Noblesville school shooter's parents respond to lawsuit filed by Ella Whistler's parents

Cory Whistler, Ella's father, testifies at the Statehouse on behalf of a bill that would allow kids as young as 12 to be waived to adult court. (Photo: Victoria Ratliff/

HAMILTON COUNTY (WTHR) – The parents of the Noblesville West Middle School shooter have filed their response to a lawsuit made against them early last month.

Ella Whistler and her parents filed a lawsuit against the school shooter's parents after Ella was shot multiple times in a classroom.

The lawsuit claims her injuries included fractured vertebrae; a severed vertebral vein; collapsed lungs; broken jaw, clavicle and ribs; likely permanent nerve damage; scarring and numerous related injuries.

The lawsuit filed by Ella Whistler's parents also claims that she will likely need future surgeries and continues to suffer emotional and physical trauma.

In a response filed by the parents of the school shooter January 28, they deny they were negligent and that they should have foreseen the consequences.

The shooter’s parents say they are not personally responsible for the Whistler’s damages and that their son and Noblesville Schools may both bear some responsibility.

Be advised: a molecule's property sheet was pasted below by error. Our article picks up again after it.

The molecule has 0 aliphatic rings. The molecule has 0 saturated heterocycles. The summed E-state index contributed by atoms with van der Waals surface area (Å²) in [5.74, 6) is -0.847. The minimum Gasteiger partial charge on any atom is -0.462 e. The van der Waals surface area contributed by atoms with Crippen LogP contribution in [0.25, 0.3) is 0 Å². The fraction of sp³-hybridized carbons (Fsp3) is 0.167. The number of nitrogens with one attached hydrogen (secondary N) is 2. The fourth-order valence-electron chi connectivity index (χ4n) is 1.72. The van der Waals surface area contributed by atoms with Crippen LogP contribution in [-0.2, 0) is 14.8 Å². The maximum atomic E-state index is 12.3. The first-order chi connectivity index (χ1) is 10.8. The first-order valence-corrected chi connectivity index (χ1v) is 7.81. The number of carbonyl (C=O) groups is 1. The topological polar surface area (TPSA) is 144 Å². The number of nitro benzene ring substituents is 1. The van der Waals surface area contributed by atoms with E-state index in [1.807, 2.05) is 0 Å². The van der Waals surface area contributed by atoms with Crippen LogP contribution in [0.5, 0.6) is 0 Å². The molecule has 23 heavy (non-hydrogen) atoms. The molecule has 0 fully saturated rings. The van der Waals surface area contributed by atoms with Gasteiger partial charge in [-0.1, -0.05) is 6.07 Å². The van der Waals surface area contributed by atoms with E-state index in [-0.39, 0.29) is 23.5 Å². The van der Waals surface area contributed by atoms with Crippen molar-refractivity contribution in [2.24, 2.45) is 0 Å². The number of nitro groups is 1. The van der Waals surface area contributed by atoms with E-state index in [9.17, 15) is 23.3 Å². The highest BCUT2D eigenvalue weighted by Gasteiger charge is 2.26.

They also say that if the court orders them to pay any damages, that it should be offset by the amount the Whistlers have already received from other places, like insurance and donations.

The lawsuit filed by the Whistlers claims the shooter's parents should have known their son had an obsession with firearms and violence and "took pleasure in violence in others and lacked empathy."

The lawsuit goes on to claim the parents should have prevented their son from having access to guns, ammunition and other weapons and monitored his internet use.

The Whistler family seeks damages in an amount that "will fairly compensate them for the losses and damages they have and will continue to sustain as a result of Defendants' negligence, and all other just and proper relief."

The shooter was sentenced to stay in a juvenile detention facility until his 18th birthday or until the Department of Correction considers him rehabilitated. When he is released, he will immediately be placed on probation and the judge did not put an end date on that probation.

The shooter's parents have requested a trial by jury, which has been granted by the judge.

The case is still pending in Hamilton County Superior Court. So far, a date for the trial has not been set.